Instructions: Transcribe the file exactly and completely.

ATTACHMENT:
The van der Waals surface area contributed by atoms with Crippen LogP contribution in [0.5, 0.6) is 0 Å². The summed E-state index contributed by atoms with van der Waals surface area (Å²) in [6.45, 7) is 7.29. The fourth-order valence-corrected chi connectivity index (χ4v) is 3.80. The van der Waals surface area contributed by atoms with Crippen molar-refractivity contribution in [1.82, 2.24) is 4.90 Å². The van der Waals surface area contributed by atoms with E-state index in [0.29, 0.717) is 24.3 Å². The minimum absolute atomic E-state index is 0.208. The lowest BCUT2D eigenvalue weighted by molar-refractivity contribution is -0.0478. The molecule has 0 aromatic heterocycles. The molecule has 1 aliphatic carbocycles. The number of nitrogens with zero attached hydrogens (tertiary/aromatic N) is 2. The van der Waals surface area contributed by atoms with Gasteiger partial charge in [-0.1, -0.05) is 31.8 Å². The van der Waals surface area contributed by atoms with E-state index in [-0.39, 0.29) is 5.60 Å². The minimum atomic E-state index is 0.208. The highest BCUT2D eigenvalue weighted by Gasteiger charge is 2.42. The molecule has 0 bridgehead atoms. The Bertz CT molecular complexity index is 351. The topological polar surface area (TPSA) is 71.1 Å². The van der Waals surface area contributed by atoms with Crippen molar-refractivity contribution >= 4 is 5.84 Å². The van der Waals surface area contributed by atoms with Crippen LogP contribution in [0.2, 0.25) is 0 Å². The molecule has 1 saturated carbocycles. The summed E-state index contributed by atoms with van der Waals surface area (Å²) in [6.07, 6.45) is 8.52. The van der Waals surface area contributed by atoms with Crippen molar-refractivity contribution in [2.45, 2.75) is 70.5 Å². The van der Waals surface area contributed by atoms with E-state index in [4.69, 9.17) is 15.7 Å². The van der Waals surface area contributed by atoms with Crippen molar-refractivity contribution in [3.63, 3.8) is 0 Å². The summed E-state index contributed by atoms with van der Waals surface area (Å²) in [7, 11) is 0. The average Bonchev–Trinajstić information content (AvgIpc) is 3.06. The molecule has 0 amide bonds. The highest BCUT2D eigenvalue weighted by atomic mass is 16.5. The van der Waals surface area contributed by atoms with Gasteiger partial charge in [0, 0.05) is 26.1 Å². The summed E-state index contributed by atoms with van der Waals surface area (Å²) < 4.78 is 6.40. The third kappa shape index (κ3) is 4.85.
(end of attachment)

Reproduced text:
The van der Waals surface area contributed by atoms with Crippen LogP contribution in [0.5, 0.6) is 0 Å². The summed E-state index contributed by atoms with van der Waals surface area (Å²) in [6.45, 7) is 7.29. The fourth-order valence-corrected chi connectivity index (χ4v) is 3.80. The van der Waals surface area contributed by atoms with Crippen molar-refractivity contribution in [1.82, 2.24) is 4.90 Å². The van der Waals surface area contributed by atoms with E-state index in [0.29, 0.717) is 24.3 Å². The minimum absolute atomic E-state index is 0.208. The lowest BCUT2D eigenvalue weighted by molar-refractivity contribution is -0.0478. The molecule has 0 aromatic heterocycles. The molecule has 1 aliphatic carbocycles. The number of nitrogens with zero attached hydrogens (tertiary/aromatic N) is 2. The van der Waals surface area contributed by atoms with Gasteiger partial charge in [-0.1, -0.05) is 31.8 Å². The van der Waals surface area contributed by atoms with E-state index in [-0.39, 0.29) is 5.60 Å². The minimum atomic E-state index is 0.208. The highest BCUT2D eigenvalue weighted by Gasteiger charge is 2.42. The molecule has 0 bridgehead atoms. The Bertz CT molecular complexity index is 351. The topological polar surface area (TPSA) is 71.1 Å². The van der Waals surface area contributed by atoms with Crippen molar-refractivity contribution >= 4 is 5.84 Å². The van der Waals surface area contributed by atoms with Crippen LogP contribution in [0.2, 0.25) is 0 Å². The molecule has 1 saturated carbocycles. The summed E-state index contributed by atoms with van der Waals surface area (Å²) in [6.07, 6.45) is 8.52. The van der Waals surface area contributed by atoms with Crippen molar-refractivity contribution in [2.45, 2.75) is 70.5 Å². The van der Waals surface area contributed by atoms with E-state index in [4.69, 9.17) is 15.7 Å². The van der Waals surface area contributed by atoms with Crippen molar-refractivity contribution in [3.63, 3.8) is 0 Å². The summed E-state index contributed by atoms with van der Waals surface area (Å²) in [7, 11) is 0. The average Bonchev–Trinajstić information content (AvgIpc) is 3.06. The molecule has 0 amide bonds. The highest BCUT2D eigenvalue weighted by atomic mass is 16.5. The van der Waals surface area contributed by atoms with Gasteiger partial charge in [0, 0.05) is 26.1 Å². The summed E-state index contributed by atoms with van der Waals surface area (Å²) < 4.78 is 6.40. The third kappa shape index (κ3) is 4.85.